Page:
Culture

Our country's dark past

You can’t celebrate Canada’s 150th birthday without recognizing its history, writes Caitlin Tolley

The year 2017 marks 150 years since Canadian Confederation. There will be many celebrations all over country, as if every day in 2017 is Canada Day. It’s likely that Indigenous people will not be recognizing the celebration of Canada’s Confederation in the same way as other Canadians.  

When Canadians gather to acknowledge the country’s 150th birthday, it’s essential to remember that First Nations people have been occupying this territory since time immemorial. We have been abiding by our own custom laws and traditional governance structures long before Canada as a Confederation was even thought of. The reality is that Canada continues to exist and operate on stolen Indigenous land.  

After the founding of Canada in 1867, the government rapidly increased systems of assimilation through the creation of reserves, implementing the Indian Act and the operation of Indian residential and boarding schools, not to mention the mass removal of Indigenous children from their families and communities through the Sixties Scoop.  Indigenous people are still healing and recovering from 150 years of intergenerational trauma that is a direct result of targeted assimilation policies. Indigenous people have been strong, resilient and irrepressible over the last 150 years.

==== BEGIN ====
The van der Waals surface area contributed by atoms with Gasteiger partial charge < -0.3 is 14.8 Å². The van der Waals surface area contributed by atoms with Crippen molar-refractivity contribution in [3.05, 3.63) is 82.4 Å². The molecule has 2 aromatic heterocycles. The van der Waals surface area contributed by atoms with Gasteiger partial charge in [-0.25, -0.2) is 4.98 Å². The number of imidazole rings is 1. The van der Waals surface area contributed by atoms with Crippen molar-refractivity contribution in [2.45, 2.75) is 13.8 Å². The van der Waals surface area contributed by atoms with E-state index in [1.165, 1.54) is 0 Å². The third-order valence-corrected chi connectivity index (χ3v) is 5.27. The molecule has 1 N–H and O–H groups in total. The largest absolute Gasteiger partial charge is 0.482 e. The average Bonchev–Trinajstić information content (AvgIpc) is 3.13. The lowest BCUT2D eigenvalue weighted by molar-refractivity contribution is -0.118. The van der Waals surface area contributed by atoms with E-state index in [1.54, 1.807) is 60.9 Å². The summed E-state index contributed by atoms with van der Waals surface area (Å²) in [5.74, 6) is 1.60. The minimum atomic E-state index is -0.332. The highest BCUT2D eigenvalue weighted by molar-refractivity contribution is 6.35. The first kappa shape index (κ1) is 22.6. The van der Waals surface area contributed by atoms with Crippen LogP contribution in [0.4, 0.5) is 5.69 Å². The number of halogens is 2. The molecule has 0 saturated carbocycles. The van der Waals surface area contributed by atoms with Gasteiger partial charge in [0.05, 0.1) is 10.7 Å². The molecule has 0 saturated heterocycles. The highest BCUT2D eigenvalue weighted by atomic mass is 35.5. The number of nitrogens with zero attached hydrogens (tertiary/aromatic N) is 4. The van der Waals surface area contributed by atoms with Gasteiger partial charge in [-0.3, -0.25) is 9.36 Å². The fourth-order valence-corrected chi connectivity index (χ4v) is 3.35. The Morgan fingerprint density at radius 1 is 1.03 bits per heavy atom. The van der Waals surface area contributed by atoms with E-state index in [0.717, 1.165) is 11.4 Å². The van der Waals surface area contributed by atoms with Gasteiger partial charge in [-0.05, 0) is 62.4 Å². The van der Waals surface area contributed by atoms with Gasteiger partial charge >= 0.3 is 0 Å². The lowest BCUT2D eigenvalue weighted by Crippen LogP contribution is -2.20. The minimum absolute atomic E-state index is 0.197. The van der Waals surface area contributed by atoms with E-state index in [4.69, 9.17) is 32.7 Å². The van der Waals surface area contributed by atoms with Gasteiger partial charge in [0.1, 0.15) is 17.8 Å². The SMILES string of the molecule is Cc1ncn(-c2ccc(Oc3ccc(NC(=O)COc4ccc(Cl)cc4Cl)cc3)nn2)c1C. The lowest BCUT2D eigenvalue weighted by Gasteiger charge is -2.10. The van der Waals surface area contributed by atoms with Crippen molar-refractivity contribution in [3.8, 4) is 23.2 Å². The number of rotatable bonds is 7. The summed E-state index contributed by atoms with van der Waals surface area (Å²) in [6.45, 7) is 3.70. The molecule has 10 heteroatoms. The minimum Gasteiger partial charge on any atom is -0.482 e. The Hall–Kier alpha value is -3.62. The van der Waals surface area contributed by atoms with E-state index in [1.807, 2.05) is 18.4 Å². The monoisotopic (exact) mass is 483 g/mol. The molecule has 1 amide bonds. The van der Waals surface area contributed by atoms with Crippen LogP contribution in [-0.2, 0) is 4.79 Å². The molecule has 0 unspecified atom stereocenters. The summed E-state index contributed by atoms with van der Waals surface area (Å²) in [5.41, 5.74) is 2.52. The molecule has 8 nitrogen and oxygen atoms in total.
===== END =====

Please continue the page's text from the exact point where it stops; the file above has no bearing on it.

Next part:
Indigenous activists have been saying that recognizing Canada for 150 years is like celebrating colonial power. I believe Canada needs to address the last 150 years of colonial policies imposed on Indigenous people before celebrations can occur.

As Confederation festivities take place over the year, all Canadians should be aware of how Canada was founded. There have been very dark moments throughout this country’s past that most Canadians are not aware of. We cannot foster reconciliation until there is a true acknowledgement of Canada’s dark history. Canadians need to know why some Indigenous people may choose to not participate in the celebration of Canada’s Confederation. The choice is up to all Indigenous people to decide if and how they want to engage in these celebrations.  

This year, I challenge all Canadians to learn more about Canada’s true history. I challenge all Canadians to read the reports listed on the Truth and Reconciliation Commissions website. I challenge all Canadians to examine the 94 Calls to Action to learn more about practical ways that everyone can make a difference to foster reconciliation on a daily basis.

Image source: Library and Archives Canada

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